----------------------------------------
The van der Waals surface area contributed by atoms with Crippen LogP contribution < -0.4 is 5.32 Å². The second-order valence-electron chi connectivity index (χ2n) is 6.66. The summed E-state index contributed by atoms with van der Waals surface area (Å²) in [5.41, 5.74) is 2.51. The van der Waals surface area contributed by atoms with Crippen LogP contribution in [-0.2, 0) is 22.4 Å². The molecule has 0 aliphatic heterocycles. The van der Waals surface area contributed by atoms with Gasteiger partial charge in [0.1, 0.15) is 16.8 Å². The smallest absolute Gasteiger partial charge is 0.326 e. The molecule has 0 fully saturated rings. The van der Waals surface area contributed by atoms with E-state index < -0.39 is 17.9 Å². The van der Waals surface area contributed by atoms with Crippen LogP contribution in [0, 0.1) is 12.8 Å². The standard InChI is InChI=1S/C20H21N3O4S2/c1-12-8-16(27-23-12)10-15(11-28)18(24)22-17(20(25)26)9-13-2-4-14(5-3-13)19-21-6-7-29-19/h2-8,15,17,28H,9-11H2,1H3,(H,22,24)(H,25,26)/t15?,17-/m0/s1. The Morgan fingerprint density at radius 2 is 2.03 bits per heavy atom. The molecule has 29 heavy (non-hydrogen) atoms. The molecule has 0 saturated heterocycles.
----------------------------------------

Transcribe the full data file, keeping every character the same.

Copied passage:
The van der Waals surface area contributed by atoms with Crippen LogP contribution < -0.4 is 5.32 Å². The second-order valence-electron chi connectivity index (χ2n) is 6.66. The summed E-state index contributed by atoms with van der Waals surface area (Å²) in [5.41, 5.74) is 2.51. The van der Waals surface area contributed by atoms with Crippen LogP contribution in [-0.2, 0) is 22.4 Å². The molecule has 0 aliphatic heterocycles. The van der Waals surface area contributed by atoms with Gasteiger partial charge in [0.1, 0.15) is 16.8 Å². The smallest absolute Gasteiger partial charge is 0.326 e. The molecule has 0 fully saturated rings. The van der Waals surface area contributed by atoms with E-state index < -0.39 is 17.9 Å². The van der Waals surface area contributed by atoms with Crippen LogP contribution in [0, 0.1) is 12.8 Å². The standard InChI is InChI=1S/C20H21N3O4S2/c1-12-8-16(27-23-12)10-15(11-28)18(24)22-17(20(25)26)9-13-2-4-14(5-3-13)19-21-6-7-29-19/h2-8,15,17,28H,9-11H2,1H3,(H,22,24)(H,25,26)/t15?,17-/m0/s1. The Morgan fingerprint density at radius 2 is 2.03 bits per heavy atom. The molecule has 29 heavy (non-hydrogen) atoms. The molecule has 0 saturated heterocycles.